It starts with the cover. “Avengers Assemble!” The first time we’ve seen Cap make the battle cry, and it’s the first time that it feels like their official slogan. This is a tremendously important issue for Marvel Comics and for the Avengers.
First of all, it’s the most “continuity heavy” book I’ve read so far. In addition to being the second part of a story that began in Avengers #15, there are specific references to three other issues by number, and then a general reference to the X-Men, all in little yellow editor boxes at the bottom of a panel, like footnotes.
There have been a few of these in other issues before, but never so many in one—this marks the beginning of a trend in Marvel publishing that would continue well into the 1980s. It was how Stan Lee elevated his comics into something that felt important—miss one issue, any issue, of any Marvel comic, and you were likely to fall behind. Catch every issue, and you could read those boxes and say, “Yeah! I knew that!”
I’d argue that it also started the comic nerd hunger for memorizing issue numbers and stories, and being able to recite them at will. This has since petered out, when Marvel reinvented itself after the disastrous 1990s, and when overprinting and the speculator market had essentially ruined the collectability of comics.
But that’s not all! We also get confirmation that Zemo is dead—it’s not just an off-panel comic book death—because Captain America digs a grave for him, with his own hands, and then gives him a nice Christian marker.
Scarlet Witch and Quicksilver go from being pen-pals to members.
But this is also the issue where Hawkeye moves from D-list villain to C-list hero.
He proves himself by knocking out Jarvis, tying him up, and then freeing him with some fancy archery. Which kinds of leads to a conclusion that the Avengers are dicks. I mean, they let Jarvis stand there all tied up while Hawkeye tells them all his life story and why he’s ready to switch sides and become a good guy.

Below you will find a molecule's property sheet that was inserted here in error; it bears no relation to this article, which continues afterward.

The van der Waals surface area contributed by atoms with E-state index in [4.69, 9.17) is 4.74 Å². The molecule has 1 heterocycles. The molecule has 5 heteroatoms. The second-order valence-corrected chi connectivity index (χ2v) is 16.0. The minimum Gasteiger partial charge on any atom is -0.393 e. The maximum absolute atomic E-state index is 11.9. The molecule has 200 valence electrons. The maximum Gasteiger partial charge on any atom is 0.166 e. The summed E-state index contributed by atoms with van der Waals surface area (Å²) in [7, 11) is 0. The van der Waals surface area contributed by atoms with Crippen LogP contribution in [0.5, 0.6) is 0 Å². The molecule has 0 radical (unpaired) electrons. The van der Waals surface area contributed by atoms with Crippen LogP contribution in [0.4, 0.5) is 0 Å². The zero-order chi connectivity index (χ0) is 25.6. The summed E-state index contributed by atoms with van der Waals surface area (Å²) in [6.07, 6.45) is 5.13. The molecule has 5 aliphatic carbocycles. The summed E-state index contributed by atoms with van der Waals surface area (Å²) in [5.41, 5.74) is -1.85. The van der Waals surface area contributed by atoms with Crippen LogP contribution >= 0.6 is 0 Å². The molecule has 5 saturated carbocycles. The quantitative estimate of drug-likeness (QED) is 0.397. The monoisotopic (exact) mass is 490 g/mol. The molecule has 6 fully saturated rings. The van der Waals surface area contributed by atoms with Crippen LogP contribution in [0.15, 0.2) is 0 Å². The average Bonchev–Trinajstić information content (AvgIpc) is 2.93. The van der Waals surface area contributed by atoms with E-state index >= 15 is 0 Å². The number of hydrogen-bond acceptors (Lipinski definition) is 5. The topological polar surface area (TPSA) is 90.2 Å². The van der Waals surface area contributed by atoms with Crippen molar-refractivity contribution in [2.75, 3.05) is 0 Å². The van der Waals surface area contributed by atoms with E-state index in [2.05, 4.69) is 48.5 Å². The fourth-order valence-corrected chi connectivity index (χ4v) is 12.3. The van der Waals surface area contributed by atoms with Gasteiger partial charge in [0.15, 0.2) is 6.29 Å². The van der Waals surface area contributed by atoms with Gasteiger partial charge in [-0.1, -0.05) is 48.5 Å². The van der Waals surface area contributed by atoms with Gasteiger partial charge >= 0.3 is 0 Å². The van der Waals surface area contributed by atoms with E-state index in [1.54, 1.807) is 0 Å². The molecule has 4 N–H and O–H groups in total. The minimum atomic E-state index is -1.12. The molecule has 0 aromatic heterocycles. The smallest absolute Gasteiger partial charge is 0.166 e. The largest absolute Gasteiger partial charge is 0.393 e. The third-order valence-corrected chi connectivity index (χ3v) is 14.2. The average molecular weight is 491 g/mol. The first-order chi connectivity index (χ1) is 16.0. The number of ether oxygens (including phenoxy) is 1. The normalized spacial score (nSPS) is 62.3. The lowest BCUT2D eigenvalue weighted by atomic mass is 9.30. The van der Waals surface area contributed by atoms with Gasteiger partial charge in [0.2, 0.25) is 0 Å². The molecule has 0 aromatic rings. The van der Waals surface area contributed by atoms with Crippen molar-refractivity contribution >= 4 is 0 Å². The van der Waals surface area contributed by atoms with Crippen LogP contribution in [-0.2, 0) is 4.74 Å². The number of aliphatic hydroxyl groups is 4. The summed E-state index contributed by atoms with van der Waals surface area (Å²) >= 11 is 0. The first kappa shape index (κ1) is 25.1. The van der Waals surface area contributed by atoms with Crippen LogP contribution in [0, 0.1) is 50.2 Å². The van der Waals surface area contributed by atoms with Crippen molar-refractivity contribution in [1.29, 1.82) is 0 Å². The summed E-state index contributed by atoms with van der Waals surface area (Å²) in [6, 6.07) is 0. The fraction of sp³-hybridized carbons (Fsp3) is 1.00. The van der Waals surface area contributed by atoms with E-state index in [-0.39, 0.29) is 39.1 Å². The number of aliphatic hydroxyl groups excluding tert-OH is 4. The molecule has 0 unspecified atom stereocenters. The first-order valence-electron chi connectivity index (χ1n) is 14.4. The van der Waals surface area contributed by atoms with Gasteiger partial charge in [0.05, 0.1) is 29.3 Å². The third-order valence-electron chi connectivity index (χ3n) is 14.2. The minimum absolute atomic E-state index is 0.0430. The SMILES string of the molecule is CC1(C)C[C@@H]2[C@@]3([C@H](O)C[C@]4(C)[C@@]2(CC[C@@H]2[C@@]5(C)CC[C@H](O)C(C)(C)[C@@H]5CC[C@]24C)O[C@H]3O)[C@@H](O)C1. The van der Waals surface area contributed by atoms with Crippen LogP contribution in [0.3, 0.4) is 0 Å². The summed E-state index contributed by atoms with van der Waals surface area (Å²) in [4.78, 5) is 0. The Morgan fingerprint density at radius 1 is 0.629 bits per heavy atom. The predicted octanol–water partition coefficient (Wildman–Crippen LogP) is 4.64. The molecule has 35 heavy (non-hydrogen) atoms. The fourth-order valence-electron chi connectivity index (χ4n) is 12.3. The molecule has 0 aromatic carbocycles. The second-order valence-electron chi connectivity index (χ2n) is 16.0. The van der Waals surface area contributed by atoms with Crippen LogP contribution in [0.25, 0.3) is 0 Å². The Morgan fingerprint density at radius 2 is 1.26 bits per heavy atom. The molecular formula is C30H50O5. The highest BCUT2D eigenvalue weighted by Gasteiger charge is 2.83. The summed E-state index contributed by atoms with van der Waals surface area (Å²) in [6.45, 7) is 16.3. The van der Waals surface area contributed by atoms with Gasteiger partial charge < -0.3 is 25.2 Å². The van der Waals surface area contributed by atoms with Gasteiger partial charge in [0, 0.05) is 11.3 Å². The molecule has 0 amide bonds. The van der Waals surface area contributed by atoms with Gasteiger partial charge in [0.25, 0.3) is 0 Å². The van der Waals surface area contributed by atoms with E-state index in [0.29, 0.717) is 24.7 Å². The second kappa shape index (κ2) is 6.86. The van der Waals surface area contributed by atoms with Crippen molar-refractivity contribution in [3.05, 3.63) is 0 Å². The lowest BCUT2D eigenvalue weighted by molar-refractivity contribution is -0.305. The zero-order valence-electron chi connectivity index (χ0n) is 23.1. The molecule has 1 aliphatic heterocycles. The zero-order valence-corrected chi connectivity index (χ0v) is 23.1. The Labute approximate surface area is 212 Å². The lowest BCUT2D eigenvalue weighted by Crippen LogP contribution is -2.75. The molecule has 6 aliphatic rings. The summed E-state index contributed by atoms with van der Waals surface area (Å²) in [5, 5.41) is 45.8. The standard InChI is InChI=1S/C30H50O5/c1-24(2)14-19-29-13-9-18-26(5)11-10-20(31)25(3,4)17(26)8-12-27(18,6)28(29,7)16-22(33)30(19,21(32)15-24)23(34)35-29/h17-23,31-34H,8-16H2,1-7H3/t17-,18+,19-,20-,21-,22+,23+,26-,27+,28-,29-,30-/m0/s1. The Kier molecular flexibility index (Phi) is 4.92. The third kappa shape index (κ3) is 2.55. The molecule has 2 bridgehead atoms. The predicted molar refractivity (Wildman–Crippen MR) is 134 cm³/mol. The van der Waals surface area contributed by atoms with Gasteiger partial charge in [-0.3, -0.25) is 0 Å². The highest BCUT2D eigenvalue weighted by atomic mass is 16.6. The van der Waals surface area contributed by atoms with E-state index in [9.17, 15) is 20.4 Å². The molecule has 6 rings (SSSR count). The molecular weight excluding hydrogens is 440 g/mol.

And there’s still more! This issue is jam-packed!
The Avengers hold their first press conference, in which they tell the world they’ll be disbanding. Wasp is tired of being in danger all the time. She’s so annoying in these early issues—Stan’s biggest writing weakness is clearly women.
Anyhow, it turns out, Iron Man quits and gives the mantle of leadership to Captain America. Giant-Man and Wasp leave to have fun/do science. Or whatever. And Thor is busy with the war in Asgard, so he’s not even around.
In the last frame, we get the new lineup, which looks an awful lot like a Thunderbolts-style lineup. Because, oh yeah, one MORE thing that happened was Quicksilver and Scarlet Witch wanting to rehabilitate themselves, too.
Lineup changes would become an Avengers tradition, as would covers like the one to this issue, showing a wide array of characters and letting readers guess who’d actually join the team.
An absolutely perfect comic book.
Creators: Stan Lee, Jack Kirby (layouts), Don Heck (pencils)
Firsts: First appearance of Hawkeye as a hero, first lineup change, and first appearance of Jarvis the butler.
For the complete history of the MU, year by year, go here.